Trump tries to pressure Senate Republicans on health care
- Author: Arturo Norris May 09, 2017,
May 09, 2017, 3:40
As Mr Trump stood flanked by his party's congressmen in the White House Rose Garden, Nancy Pelosi, the top Democrat in the House, was across town warning Republicans they would end up ruing their votes. The ad will air during MSNBC's "Morning Joe", Fox News' "Fox and Friends", and locally in Wisconsin's 1st District, home to the speaker.
But so far the White House's enthusiasm has only been met with indifference among Senate Republicans, who have formed a 13-member group set to go about their own way in replacing Obamacare.
"Republican senators will not let the American people down!"
The House of Representatives on Thursday passed a bill fundamentally altering former President Barack Obama's Affordable Care Act.
Also, say goodbye to numerous government subsidies that help people obtain coverage on the insurance market. They especially don't like that it would leave millions uninsured, or that it could cause premiums to spike for people with pre-existing conditions.
Republicans have a 52-48 majority in the Senate, and several Senators have said they would not support the bill in its current form.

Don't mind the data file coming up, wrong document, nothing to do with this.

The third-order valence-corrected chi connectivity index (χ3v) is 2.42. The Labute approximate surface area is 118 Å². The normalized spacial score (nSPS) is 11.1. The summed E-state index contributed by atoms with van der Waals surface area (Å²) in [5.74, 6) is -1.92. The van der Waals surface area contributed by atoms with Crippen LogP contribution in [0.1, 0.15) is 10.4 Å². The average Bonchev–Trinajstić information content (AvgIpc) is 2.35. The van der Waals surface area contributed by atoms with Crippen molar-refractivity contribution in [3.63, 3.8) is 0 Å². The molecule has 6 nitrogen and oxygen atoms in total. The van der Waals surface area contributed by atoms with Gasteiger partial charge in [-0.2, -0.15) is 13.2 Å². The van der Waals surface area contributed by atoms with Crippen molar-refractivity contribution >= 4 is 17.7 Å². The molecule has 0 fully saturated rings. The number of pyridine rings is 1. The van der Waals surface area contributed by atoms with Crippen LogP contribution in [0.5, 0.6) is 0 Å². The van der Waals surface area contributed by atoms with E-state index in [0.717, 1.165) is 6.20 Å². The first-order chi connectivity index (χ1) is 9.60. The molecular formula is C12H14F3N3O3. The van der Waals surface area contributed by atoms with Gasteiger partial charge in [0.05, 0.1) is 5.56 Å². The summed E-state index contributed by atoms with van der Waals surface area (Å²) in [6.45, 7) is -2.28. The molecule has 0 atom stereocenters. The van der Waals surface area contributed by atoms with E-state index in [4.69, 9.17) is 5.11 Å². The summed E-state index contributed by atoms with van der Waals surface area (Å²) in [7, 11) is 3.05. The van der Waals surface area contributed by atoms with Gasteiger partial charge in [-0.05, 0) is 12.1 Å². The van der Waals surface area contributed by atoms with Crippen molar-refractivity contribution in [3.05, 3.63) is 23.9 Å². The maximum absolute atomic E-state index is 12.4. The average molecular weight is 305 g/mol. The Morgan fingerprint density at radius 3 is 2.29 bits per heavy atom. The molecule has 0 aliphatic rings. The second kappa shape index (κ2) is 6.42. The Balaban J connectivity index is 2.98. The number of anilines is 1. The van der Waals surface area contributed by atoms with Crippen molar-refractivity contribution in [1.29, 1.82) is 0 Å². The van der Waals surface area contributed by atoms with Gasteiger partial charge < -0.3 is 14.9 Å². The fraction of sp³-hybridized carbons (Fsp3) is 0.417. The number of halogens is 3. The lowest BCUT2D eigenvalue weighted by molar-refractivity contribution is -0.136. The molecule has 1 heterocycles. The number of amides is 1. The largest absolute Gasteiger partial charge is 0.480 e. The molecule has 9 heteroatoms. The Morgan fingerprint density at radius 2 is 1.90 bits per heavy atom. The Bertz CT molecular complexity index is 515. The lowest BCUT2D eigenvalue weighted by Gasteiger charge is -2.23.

Also read: Say what?
As of now, because the GOP pushed to vote before a new CBO score was released, it is unclear how much the new health care legislation would cost or how many people might lose their coverage.
The Senate may be more moderate and more cautious on health care reform, but Republicans in the upper chamber will also be looking for reasons to vote aye. "It is clear that Obamacare has been a disaster for our health care system and Kentucky, and I was proud to stand with President Trump in supporting this bill today".
In the wake of passage of the House health care bill, Americans are expressing fear that people already sick won't be able to get affordable insurance. The key of having a continuous coverage provision is to make sure that people stay covered and they move from one plan to the next if they want to.
Almost every major medical group, including the American Medical Association and the American Hospital Association, and the AARP advocacy group for older Americans, strongly opposed the Bill.
"If the coverage [offered under the bill] is unaffordable, that doesn't do any good for a child who has juvenile diabetes", she said. Ryan said the House vote was one part of a "multistage process".